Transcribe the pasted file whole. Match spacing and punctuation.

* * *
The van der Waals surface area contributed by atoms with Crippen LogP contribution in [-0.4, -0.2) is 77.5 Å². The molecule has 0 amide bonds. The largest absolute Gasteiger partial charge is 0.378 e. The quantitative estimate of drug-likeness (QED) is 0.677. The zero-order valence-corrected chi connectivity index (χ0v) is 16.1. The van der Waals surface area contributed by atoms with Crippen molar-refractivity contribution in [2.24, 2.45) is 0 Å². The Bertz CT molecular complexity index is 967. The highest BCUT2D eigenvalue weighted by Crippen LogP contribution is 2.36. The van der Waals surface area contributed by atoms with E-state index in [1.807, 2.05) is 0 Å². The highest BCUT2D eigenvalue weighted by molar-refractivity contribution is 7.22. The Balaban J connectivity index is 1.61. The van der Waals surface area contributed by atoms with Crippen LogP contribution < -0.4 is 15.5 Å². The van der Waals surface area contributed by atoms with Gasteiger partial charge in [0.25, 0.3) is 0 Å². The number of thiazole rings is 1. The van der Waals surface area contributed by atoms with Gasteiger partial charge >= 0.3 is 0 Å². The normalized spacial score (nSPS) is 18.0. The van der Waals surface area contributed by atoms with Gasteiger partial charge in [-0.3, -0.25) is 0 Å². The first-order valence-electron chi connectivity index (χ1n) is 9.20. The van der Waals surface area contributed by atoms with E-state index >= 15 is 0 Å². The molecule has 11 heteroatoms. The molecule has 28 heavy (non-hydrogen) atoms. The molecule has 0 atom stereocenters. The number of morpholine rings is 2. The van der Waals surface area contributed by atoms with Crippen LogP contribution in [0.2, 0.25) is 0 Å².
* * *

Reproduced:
The van der Waals surface area contributed by atoms with Crippen LogP contribution in [-0.4, -0.2) is 77.5 Å². The molecule has 0 amide bonds. The largest absolute Gasteiger partial charge is 0.378 e. The quantitative estimate of drug-likeness (QED) is 0.677. The zero-order valence-corrected chi connectivity index (χ0v) is 16.1. The van der Waals surface area contributed by atoms with Crippen molar-refractivity contribution in [2.24, 2.45) is 0 Å². The Bertz CT molecular complexity index is 967. The highest BCUT2D eigenvalue weighted by Crippen LogP contribution is 2.36. The van der Waals surface area contributed by atoms with E-state index in [1.807, 2.05) is 0 Å². The highest BCUT2D eigenvalue weighted by molar-refractivity contribution is 7.22. The Balaban J connectivity index is 1.61. The van der Waals surface area contributed by atoms with Crippen LogP contribution < -0.4 is 15.5 Å². The van der Waals surface area contributed by atoms with Gasteiger partial charge in [0.25, 0.3) is 0 Å². The number of thiazole rings is 1. The van der Waals surface area contributed by atoms with Gasteiger partial charge >= 0.3 is 0 Å². The normalized spacial score (nSPS) is 18.0. The van der Waals surface area contributed by atoms with Gasteiger partial charge in [-0.3, -0.25) is 0 Å². The first-order valence-electron chi connectivity index (χ1n) is 9.20. The van der Waals surface area contributed by atoms with E-state index >= 15 is 0 Å². The molecule has 11 heteroatoms. The molecule has 28 heavy (non-hydrogen) atoms. The molecule has 0 atom stereocenters. The number of morpholine rings is 2. The van der Waals surface area contributed by atoms with Crippen LogP contribution in [0.2, 0.25) is 0 Å².